In 2018, researchers in Siberia came across a frozen bird hidden among the permafrost. Analysis of the bird’s remains revealed it had remained there much longer than experts had expected. The analysis showed the bird was around 46,000 years old and was preserved thanks to Siberia’s permafrost.
A DNA analysis of the bird revealed it is an ancestor of two different lark subspecies — one in Mongolia and one in Siberia. It provides unique insight into the ecosystem this lark lived in during the last Ice Age.
Scientists from the University of Stockholm and the Swedish Museum of Natural history studied the frozen bird and determined it was a horned lark that roamed the sky of our planet between 44,000 and 49,000 years ago.
“Not only can we identify the bird as a horned lark. The genetic analysis also suggests that the bird belonged to a population that was a joint ancestor of two subspecies of horned lark living today, one in Siberia, and one in the steppe in Mongolia. This helps us understand how the diversity of subspecies evolves,” revealed Nicolas Dussex, a researcher at the Department of Zoology at Stockholm University.
The study of the frozen bird revealed its distinct charcoal-colored feathers, typical of the horned lark. Despite its age, the feathers are in excellent condition.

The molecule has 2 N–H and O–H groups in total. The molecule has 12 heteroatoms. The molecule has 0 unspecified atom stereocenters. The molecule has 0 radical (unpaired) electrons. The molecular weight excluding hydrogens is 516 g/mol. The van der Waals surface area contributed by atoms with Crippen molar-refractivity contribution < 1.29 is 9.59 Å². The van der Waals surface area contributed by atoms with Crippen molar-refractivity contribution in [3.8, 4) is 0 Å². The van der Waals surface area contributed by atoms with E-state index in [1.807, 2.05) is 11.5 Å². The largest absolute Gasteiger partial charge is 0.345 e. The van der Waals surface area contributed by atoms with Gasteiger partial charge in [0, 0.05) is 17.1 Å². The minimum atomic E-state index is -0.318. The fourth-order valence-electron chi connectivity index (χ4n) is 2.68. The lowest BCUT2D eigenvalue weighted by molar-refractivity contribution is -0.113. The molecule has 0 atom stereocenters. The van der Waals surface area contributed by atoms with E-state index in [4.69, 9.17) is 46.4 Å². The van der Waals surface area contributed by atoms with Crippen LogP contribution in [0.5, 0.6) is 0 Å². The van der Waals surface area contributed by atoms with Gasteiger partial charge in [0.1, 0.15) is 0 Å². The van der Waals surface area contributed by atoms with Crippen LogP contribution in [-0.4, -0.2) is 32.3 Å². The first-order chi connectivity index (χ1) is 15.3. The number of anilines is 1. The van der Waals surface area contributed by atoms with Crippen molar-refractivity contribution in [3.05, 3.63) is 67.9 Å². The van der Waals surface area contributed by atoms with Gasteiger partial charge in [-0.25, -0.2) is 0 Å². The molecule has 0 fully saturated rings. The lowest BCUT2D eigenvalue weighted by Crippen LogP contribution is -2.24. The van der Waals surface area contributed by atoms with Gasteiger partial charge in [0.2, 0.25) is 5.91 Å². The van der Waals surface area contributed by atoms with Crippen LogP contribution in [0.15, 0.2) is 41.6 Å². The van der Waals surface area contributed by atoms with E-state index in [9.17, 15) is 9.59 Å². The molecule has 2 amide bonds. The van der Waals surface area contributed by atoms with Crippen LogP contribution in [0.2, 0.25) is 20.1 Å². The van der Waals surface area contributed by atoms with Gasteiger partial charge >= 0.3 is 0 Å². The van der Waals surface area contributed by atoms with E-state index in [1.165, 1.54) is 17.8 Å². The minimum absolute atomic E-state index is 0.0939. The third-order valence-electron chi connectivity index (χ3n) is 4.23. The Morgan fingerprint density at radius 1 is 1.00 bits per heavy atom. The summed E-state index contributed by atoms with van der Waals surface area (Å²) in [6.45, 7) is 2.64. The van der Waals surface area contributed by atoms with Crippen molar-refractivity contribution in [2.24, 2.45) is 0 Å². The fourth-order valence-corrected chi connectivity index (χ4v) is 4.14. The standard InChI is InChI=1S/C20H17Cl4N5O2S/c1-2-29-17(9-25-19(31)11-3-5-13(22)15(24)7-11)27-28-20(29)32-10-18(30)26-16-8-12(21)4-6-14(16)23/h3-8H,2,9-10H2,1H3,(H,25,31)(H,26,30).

Such well-preserved animals “allow for studies of morphological traits, as well as the ecology and evolution of a range of extinct and extant animal species,” the researchers revealed.
Experts also explained that the fact that such a miniature and fragile specimen was found nearly intact suggests that mud and dirt were most likely deposited gradually, or that the ground where it once lived was relatively stable.
The discovery of the bird, as well as its age, comes as a big surprise to experts. They say that although frozen remains of large mammals have been discovered many times, the remains of a frozen bird dating back from the late Pleistocenedeposits has never before been found.
The next step for experts is to map the ancient bird’s genome in order to better understand how the species compares to modern subspecies of horned lares.
Speaking to CNN, Love Dalén from the Swedish Museum of Natural History explained that “this finding implies that the climatic changes that took place at the end of the last Ice Age led to the formation of new subspecies.”
A study detailing the discovery has been published in the Journal Communications Biology.
Scientists working in Siberia have also found the preserved remains of other animals such as ancient wolves, woolly mammoths as well as wooly rhinos among other species.
Such discoveries are described by scientists as “priceless treasures,” that allow them to recover DNA and even RNA samples.
Scientists at the Centre for Palaeogenetics have access to abundant samples from similar discoveries from the same site in Siberia. Among the more fascinating is an 18 000-year-old puppy named “Dogor” which is currently being studied in order to determine if it is a wolf or a dog.
Other findings include a 50 000-year-old cave lion cub “Spartak.”